drives me batty.
Now, I know what you’re thinking…what about the aforementioned otherworldly and steamy sex?
Oh, I’m getting there. It’s fabulous. This is a super-hot book, and the buildup and tension between Shayna and Marius is awesome! The romance was a bit fast paced but I still found it believable and fun to read about.
Overall, I enjoyed this book. It was fast-paced and interesting with a great balance of plot and heat. I don’t
think you can go wrong here. 4 stars.
Having read the Savage Chains serial novel, I was really excited about reading this book. While I liked Unchained, I did not enjoy it as much as I did Savage Chains. Despite liking the characters, I failed to connect with Shayna and Marius and I think this more than anything is what relegated Unchained to be a good read instead of a great read.
I both enjoyed and detested Shayna’s scientific mind. The upside was that it enabled her to accept Marius’s presence and several events throughout the book logically rather than freaking out over the seriously scary stuff she was confronted with. The downside was that her ability to approach a situation scientifically made her hesitate in certain situations that I felt she should have agreed to assist with immediately. While I liked Marius a great deal, I found his overriding guilt to be a tad too much of a martyr complex for me, especially as it had gone on for 400 years. I appreciate that it spurred him on in the battle against their father, but for an individual as emotional as Marius seemed to be I didn’t find his allowing 400 years to pass without bringing the incidents up to be believable. Thank goodness for nosey women! Even though I may have not fully connected with Marius and Shayna, that doesn’t mean they didn’t connect with one another – which resulted in some pretty steamy sex scenes.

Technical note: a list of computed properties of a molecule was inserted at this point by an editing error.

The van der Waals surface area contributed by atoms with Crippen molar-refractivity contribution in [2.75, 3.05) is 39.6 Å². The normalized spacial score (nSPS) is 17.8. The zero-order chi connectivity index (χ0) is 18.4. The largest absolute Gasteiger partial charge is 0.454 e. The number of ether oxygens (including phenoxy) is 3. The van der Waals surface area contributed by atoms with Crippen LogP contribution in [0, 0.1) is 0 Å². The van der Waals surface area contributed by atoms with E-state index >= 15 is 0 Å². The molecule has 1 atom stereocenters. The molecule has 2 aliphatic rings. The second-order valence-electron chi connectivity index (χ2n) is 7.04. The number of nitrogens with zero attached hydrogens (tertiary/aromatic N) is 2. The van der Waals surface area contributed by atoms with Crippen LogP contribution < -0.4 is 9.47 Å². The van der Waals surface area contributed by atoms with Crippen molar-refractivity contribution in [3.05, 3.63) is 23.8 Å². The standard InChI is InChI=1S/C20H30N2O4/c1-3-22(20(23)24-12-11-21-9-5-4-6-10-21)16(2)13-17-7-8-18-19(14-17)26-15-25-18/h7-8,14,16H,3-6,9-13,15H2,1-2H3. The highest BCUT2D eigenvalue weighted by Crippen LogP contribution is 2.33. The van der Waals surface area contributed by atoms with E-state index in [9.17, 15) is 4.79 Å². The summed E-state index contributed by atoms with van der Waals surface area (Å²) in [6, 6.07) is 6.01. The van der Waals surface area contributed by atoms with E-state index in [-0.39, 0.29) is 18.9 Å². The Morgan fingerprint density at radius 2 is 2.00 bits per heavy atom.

Although I have not read Born in Chains or Chains of Darkness, I was able to read this book as a standalone. There may have been some overlap as conversations in Unchained indicate that Marius’s brothers Adrien and Lucian each battled their father Daniel much as Marius did, but there were no statements that left me confused as if I had missed a crucial detail for the storyline. Unchained was an action-packed book and while I did find it to be lagging in places – again, likely due to my inability